Not only was I not pissy, but I was PROUD of the Kid.  He was trying to self-soothe.  For about an hour, he tried to put himself back to sleep.  No crying.  No trying to wake Mom and Da.  No getting out of bed.  Just laying there, learning to self-soothe.

If you are a 'cry it out' person, you are cringing... 'the Kid should have been sleeping in his own bed and should have already learned to self-soothe by a month old... blah blah blah".  So if you are a CIO (cry it outer) you can just stop reading because we just won't see eye to eye, and I won't change your mind and you will never change mine on this issue.  Infants cannot learn to self-soothe by being left alone, in a dark room, in a cage, crying for help.  It causes increases in stress hormones which in turn can damage their developing brain.  Infant mammals do not sleep alone naturally; human or animal.
Dangers of Crying it Out
Crying it out causes brain damage

Back to the original topic... I was proud of the Kid!  He was learning to do what we all do when we can't sleep.  You wait it out and try to get comfortable.  He is 19 months old.  He was safe in bed, not scared, he just couldn't sleep.  When, Daddy got up to go to the bathroom, it was the beginning of the end... the Kid was up, wobbly following Daddy.  They had some water, some snuggles, and after a little longer, we all fell back asleep until the morning.  It is a bit of a milestone, and as I said before... I was proud of the Kid.

All that said... I really hope he doesn't plan on an encore tonight.

Monday, April 4, 2011

Getting Back to Climbing, Week 11: Accentuate the Positive

Accentuate the Positive.  Eliminate the Negative... train the negative but don't always focus on it.

There must have been some cosmic alignment that altered the Earth's gravitional pull this week... very low gravity week. 
Tuesday afternoon I went into the gym with the Kid.  I was feeling crummy; like a cold was arriving, and I had zero motivation.  I went in anyway, figuring that if I was climbing really bad, I could always go upstairs and work out with the weights.

Surprise, surprise.  After the sporadic, and almost non-existent, climbing I did over the past few weeks... I climbed great!  I didn't climb a lot, but what I climbed was great.  I finally sent one of my bouldering projects, after months of attempting to link the top and bottom moves.  It wasn't a particularly hard problem, but it had all of the components that I struggle with... overhanging, big moves and a throw, up and around a corner.  I always have found big moves to be a challenge, and after so much time off (and a c-section) the overhanging boulder problems are ... well, a problem for me.  Anyway, I finally sent it.  Yipeee.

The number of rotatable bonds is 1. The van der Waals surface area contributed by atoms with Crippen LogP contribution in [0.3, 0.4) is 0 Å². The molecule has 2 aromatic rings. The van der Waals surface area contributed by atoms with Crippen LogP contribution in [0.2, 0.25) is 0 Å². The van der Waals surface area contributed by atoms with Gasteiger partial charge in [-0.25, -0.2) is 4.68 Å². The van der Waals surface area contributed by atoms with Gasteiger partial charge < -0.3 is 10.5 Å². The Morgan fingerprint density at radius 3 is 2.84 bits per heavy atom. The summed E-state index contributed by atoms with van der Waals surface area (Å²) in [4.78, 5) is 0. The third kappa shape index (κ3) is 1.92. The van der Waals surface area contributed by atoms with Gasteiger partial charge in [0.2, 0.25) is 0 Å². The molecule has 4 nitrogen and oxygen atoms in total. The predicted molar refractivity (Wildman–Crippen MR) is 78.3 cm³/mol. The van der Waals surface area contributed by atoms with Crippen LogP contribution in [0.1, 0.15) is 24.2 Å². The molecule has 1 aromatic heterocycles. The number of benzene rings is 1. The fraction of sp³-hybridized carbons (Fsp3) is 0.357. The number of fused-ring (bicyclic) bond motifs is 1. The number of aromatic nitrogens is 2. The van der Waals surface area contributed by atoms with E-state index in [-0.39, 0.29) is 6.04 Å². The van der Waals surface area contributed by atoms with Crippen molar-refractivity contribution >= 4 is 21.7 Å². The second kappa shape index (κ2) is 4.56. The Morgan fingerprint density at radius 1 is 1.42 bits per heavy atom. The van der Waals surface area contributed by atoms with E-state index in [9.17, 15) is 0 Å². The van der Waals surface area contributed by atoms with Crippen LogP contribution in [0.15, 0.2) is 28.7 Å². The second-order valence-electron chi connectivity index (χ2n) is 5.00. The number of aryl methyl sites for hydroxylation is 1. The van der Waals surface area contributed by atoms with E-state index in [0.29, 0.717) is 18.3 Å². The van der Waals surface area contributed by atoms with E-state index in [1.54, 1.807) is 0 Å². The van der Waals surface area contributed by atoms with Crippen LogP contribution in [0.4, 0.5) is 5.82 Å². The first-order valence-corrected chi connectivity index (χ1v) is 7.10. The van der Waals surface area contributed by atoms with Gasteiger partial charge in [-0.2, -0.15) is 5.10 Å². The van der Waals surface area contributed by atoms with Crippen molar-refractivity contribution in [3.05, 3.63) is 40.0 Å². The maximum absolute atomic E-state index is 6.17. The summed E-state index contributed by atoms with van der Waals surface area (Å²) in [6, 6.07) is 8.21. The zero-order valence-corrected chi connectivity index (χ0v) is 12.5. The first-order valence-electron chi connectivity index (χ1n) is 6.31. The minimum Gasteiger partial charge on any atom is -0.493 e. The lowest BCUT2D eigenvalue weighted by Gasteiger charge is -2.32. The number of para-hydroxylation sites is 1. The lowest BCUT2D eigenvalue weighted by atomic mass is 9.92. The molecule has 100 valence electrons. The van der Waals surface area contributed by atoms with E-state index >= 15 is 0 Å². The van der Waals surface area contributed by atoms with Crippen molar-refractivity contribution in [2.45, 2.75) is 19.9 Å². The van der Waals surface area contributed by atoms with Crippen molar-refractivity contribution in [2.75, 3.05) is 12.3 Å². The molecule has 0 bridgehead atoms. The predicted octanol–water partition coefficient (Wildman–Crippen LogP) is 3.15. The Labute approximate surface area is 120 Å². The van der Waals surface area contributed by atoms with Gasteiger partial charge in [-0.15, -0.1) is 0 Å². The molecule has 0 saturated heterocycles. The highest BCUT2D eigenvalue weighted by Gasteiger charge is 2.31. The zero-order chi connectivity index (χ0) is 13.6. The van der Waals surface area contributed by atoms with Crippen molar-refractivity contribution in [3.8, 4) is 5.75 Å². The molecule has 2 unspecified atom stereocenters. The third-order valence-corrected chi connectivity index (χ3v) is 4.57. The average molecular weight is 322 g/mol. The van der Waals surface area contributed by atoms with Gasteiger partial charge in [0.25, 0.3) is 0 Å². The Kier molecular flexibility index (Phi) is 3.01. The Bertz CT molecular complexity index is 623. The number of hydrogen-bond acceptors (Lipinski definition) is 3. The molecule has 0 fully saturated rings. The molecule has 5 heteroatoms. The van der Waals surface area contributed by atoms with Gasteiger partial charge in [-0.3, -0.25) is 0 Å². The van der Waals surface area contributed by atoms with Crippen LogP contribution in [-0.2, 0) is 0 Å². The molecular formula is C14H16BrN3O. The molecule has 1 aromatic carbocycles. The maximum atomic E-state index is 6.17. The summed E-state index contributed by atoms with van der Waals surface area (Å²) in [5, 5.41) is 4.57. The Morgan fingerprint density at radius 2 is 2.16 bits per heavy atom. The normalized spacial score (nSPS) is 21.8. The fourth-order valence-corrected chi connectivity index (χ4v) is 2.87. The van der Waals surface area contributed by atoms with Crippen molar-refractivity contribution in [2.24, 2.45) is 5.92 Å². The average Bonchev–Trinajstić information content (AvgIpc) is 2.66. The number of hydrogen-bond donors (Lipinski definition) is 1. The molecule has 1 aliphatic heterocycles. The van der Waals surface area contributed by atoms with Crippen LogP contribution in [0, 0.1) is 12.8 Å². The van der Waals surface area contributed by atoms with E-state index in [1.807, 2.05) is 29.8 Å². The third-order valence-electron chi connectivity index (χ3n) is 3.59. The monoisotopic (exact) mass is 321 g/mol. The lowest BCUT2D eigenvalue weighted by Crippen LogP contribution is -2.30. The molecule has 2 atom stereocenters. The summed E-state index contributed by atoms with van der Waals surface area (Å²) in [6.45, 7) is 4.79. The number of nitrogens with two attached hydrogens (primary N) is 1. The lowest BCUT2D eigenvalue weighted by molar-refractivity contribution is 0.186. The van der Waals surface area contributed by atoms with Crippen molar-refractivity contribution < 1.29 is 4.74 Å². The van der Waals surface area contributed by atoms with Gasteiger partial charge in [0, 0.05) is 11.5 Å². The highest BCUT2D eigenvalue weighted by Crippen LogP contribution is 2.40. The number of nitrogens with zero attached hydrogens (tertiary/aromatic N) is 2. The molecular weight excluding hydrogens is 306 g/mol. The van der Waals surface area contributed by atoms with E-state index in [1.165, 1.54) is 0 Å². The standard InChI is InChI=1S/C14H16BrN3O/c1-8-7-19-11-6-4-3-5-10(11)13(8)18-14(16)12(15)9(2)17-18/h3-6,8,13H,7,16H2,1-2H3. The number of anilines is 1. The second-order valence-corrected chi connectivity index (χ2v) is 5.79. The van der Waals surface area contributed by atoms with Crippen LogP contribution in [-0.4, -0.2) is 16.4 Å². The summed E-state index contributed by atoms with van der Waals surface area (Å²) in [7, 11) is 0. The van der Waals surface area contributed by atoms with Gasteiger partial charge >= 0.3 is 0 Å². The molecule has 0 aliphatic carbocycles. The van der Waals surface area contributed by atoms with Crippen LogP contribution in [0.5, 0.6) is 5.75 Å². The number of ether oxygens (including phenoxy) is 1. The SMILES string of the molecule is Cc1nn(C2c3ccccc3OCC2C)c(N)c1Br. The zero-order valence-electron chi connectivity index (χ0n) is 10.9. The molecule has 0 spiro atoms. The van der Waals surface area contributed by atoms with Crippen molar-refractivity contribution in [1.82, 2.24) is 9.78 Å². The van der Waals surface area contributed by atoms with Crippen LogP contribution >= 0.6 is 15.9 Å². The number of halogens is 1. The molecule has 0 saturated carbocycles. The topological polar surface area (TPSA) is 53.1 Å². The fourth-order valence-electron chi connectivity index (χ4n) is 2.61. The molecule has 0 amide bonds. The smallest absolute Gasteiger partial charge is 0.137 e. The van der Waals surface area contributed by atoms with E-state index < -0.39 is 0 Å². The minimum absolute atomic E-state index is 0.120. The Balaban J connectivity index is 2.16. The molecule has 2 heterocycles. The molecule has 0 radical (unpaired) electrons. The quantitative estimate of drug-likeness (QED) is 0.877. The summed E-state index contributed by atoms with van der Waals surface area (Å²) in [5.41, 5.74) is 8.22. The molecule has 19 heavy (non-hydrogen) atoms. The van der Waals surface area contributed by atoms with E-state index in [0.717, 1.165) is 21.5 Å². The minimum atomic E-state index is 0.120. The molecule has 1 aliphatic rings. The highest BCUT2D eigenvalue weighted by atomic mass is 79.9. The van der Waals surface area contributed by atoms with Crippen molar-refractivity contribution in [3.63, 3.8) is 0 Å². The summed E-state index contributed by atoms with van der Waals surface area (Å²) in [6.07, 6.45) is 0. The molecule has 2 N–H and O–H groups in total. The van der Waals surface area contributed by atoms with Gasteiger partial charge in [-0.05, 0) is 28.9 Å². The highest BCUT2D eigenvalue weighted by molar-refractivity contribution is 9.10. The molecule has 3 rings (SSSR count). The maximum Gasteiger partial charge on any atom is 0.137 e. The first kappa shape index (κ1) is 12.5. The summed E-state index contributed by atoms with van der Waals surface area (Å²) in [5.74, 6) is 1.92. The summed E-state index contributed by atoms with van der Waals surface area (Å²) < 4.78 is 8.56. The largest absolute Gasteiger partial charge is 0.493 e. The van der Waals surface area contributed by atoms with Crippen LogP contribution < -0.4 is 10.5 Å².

Friday mid-day and I found myself back at the gym with the Kid.  I stacked the pads and jumped on one of my other boulder projects; a higher, more technical climb, with a very nice section where you need to cross-over then unwind.  As I said it was a low gravity week, and I sent it first burn.  This made me very, very happy.

Here's the thing: the second project was about two grades harder than the first boulder problem, and I worked it for maybe 15 minutes during three sessions (versus the first problem which I worked for months).  It was a better fit for my strengths and style of climbing.

It Accentuated my Positive!  And, sending that boulder problem made me feel really good about myself and my climbing.  Often in life we focus on all the Negatives, and bring ourselves down.  I am not saying that we shouldn't address our weaknesses and mistakes, I think that we need to work on eliminating them everyday, but feeling good about yourself is powerful.  Accentuating your positives (strengths or attributes) is healthy, and leads to more successes.

This goes for all areas of life... who wants to hang out with, hire, or love the negative person?  It grows old real fast.  Just to be clear, I am not saying to be a big show off, self centered, jerk who lives in a fairy tale land!  I am saying that feeling good about yourself for the things you do well, and celebrating them, is a great way to travel through life.

Accentuate your positives and let your star shine.  And if you really want to shine... accentuate other people's positives too.

"Accentuate the Positive.  Eliminate the Negative."  This happens to be one of my Dad's many, many favorite sayings.  Thanks Dad!!!!